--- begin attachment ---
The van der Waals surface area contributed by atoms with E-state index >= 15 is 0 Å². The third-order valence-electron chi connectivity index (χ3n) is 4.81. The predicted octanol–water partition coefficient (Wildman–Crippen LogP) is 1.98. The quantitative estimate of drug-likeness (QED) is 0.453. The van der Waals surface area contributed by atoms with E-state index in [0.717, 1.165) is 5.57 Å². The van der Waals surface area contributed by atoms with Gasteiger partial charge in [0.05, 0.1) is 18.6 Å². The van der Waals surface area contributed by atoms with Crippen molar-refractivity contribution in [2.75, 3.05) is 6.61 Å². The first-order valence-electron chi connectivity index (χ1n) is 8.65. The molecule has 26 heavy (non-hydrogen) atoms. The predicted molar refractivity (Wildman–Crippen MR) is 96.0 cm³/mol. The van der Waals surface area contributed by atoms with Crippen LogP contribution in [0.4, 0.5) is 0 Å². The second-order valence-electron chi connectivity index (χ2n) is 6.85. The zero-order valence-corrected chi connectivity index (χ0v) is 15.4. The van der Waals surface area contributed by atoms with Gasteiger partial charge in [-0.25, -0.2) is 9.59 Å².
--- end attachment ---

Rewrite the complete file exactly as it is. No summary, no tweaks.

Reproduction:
The van der Waals surface area contributed by atoms with E-state index >= 15 is 0 Å². The third-order valence-electron chi connectivity index (χ3n) is 4.81. The predicted octanol–water partition coefficient (Wildman–Crippen LogP) is 1.98. The quantitative estimate of drug-likeness (QED) is 0.453. The van der Waals surface area contributed by atoms with E-state index in [0.717, 1.165) is 5.57 Å². The van der Waals surface area contributed by atoms with Gasteiger partial charge in [0.05, 0.1) is 18.6 Å². The van der Waals surface area contributed by atoms with Crippen molar-refractivity contribution in [2.75, 3.05) is 6.61 Å². The first-order valence-electron chi connectivity index (χ1n) is 8.65. The molecule has 26 heavy (non-hydrogen) atoms. The predicted molar refractivity (Wildman–Crippen MR) is 96.0 cm³/mol. The van der Waals surface area contributed by atoms with Crippen LogP contribution in [0.4, 0.5) is 0 Å². The second-order valence-electron chi connectivity index (χ2n) is 6.85. The zero-order valence-corrected chi connectivity index (χ0v) is 15.4. The van der Waals surface area contributed by atoms with Gasteiger partial charge in [-0.25, -0.2) is 9.59 Å².